Prospect theory posits that people do not perceive outcomes as final states of wealth or welfare, but rather as gains or losses in relation to some reference point. People are generally loss averse: the disutility generated by a loss is greater than the utility produced by a commensurate gain. Loss aversion is related to such phenomena as the status quo and omission biases, the endowment effect, and escalation of commitment. The book systematically analyzes the relationships between loss aversion and the law.
Consumer law is worthy of greater academic attention at a time when many new questions arise and old ones need new answers. This unique handbook takes the reader on a journey through existing literature, research questions and methods. It builds on the state of the art to offer a springboard for jumping to the heart of contemporary issues and equips researchers with a starter’s kit to weave together rich traditions, ranging from socio-economics to behavioural analysis.
Economics and ethics are both valuable tools for analyzing the behavior and actions of human beings and institutions. Adam Smith, the father of modern economics, considered them two sides of the same coin, but since economics was formalized and mathematicised in the late 1800s and early 1900s, the fields have largely followed separate paths. The Oxford Handbook of Ethics and Economics provides a timely and thorough survey of the various ways ethics can, does, and should inform economic theory and practice. The first part of the book, Foundations, explores how the most prominent schools of moral philosophy relate to economics; asks how morals relevant to economic behavior may have evolved; and explains how various approaches to economics incorporate ethics into their work. The second part, Applications, looks at the ethics of commerce, finance, and markets; uncovers the moral dilemmas involved with making decisions regarding social welfare, risk, and harm to others; and explores how ethics is relevant to major topics within economics, such as health care and the environment. With esteemed contributors from economics and philosophy, The Oxford Handbook of Ethics and Economics is a resource for scholars in both disciplines and those in related fields. It highlights the close relationship between ethics and economics in the past while and lays a foundation for further integration going forward.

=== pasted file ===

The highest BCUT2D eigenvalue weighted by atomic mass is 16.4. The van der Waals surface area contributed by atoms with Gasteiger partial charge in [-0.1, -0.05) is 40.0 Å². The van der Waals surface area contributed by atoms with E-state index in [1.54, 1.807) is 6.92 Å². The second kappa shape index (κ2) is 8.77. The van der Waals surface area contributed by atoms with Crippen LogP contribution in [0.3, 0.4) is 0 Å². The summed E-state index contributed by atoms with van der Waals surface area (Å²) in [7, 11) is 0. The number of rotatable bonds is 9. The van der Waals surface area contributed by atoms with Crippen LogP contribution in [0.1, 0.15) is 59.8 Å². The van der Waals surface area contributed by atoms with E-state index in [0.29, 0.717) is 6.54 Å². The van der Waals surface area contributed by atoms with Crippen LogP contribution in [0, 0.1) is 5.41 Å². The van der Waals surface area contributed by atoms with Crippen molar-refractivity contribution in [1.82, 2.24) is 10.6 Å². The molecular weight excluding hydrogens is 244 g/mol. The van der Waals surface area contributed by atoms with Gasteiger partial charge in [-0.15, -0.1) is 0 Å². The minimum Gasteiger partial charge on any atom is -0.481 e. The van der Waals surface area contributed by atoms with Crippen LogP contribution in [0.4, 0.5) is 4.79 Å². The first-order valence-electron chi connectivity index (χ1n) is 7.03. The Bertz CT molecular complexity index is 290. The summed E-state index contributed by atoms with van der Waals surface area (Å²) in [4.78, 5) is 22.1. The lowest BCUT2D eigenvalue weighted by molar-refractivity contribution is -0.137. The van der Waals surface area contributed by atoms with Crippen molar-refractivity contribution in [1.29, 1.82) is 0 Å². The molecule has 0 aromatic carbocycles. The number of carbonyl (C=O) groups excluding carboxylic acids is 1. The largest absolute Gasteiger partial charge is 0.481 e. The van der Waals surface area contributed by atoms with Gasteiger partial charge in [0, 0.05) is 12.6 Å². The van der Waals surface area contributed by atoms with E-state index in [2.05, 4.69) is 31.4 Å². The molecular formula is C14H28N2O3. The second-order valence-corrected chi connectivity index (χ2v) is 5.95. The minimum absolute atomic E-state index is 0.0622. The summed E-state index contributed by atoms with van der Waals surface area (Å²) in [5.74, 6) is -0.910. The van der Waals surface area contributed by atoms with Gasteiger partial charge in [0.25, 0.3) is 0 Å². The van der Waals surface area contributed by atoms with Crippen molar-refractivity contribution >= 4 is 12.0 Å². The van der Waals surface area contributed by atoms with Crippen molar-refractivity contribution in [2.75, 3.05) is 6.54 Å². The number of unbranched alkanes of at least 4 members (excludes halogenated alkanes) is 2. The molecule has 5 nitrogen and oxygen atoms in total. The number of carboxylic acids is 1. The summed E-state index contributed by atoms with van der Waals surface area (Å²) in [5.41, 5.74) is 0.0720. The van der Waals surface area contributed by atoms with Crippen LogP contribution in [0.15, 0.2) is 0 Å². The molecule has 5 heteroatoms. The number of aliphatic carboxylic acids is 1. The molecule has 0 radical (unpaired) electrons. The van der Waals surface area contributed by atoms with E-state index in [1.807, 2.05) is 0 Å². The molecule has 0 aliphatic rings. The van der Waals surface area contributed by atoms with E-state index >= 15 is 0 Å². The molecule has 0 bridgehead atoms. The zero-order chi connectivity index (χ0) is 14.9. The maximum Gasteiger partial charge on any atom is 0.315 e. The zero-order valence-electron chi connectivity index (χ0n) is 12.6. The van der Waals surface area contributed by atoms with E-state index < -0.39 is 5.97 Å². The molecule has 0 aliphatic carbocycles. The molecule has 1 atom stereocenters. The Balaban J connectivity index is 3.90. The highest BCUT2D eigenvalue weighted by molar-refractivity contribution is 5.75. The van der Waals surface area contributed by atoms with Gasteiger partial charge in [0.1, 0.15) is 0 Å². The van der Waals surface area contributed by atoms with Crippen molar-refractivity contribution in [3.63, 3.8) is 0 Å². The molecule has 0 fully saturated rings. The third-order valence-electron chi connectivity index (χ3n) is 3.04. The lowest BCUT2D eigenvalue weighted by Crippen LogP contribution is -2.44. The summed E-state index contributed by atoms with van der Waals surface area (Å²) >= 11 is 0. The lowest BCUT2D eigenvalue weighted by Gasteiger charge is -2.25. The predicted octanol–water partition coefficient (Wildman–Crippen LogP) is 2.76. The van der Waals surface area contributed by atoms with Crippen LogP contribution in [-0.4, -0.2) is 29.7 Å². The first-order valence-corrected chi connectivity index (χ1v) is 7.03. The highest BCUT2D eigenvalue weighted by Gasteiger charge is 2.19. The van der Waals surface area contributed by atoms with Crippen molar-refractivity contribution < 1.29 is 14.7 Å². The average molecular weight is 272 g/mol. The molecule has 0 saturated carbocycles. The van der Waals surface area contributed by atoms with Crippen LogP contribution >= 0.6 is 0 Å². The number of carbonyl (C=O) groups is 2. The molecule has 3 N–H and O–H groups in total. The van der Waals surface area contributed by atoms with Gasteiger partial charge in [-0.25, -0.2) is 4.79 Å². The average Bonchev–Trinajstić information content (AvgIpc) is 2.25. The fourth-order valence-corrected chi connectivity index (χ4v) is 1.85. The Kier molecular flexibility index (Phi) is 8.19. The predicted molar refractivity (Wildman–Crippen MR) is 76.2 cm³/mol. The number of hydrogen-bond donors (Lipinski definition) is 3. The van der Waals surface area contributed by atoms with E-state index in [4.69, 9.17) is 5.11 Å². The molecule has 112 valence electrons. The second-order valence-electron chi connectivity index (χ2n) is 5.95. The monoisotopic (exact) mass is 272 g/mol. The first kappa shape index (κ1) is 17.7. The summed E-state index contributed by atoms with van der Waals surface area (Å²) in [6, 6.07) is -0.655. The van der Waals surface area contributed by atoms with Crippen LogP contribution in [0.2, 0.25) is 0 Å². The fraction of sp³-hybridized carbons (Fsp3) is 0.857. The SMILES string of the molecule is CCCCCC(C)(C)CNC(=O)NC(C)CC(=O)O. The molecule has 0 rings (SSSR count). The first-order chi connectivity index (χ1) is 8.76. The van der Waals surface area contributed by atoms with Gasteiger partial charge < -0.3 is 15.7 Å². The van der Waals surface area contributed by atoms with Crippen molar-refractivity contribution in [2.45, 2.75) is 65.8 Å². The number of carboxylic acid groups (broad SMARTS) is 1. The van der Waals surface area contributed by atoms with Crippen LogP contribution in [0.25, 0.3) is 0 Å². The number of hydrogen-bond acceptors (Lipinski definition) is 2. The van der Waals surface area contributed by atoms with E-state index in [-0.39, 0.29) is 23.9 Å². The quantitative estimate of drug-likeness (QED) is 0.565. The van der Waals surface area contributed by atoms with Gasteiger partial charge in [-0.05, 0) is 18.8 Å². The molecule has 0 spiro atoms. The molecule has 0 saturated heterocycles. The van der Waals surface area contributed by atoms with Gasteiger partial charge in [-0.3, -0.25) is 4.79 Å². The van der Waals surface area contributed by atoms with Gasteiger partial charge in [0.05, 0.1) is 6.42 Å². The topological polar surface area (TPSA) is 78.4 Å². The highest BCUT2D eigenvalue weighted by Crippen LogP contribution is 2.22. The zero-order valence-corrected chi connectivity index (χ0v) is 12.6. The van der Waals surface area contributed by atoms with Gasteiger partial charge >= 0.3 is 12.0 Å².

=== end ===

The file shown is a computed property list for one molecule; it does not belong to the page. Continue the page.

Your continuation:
In the past few decades, economic analysis of law has been challenged by a growing body of experimental and empirical studies that attest to prevalent and systematic deviations from the assumptions of economic rationality. While the findings on bounded rationality and heuristics and biases were initially perceived as antithetical to standard economic and legal-economic analysis, over time they have been largely integrated into mainstream economic analysis, including economic analysis of law. Moreover, the impact of behavioral insights has long since transcended purely economic analysis of law: in recent years, the behavioral movement has become one of the most influential developments in legal scholarship in general. Behavioral Law and Economics offers a state-of-the-art overview of the field. Eyal Zamir and Doron Teichman survey the entire body of psychological research that lies at the basis of behavioral analysis of law, and critically evaluate the core methodological questions of this area of research. Following this, the book discusses the fundamental normative questions stemming from the psychological findings on bounded rationality, and explores their implications for setting the law's goals and designing the means to attain them. The book then provides a systematic and critical examination of the contributions of behavioral studies to all major fields of law including: property, contracts, consumer protection, torts, corporate, securities regulation, antitrust, administrative, constitutional, international, criminal, and evidence law, as well as to the behavior of key players in the legal arena: litigants and judicial decision-makers.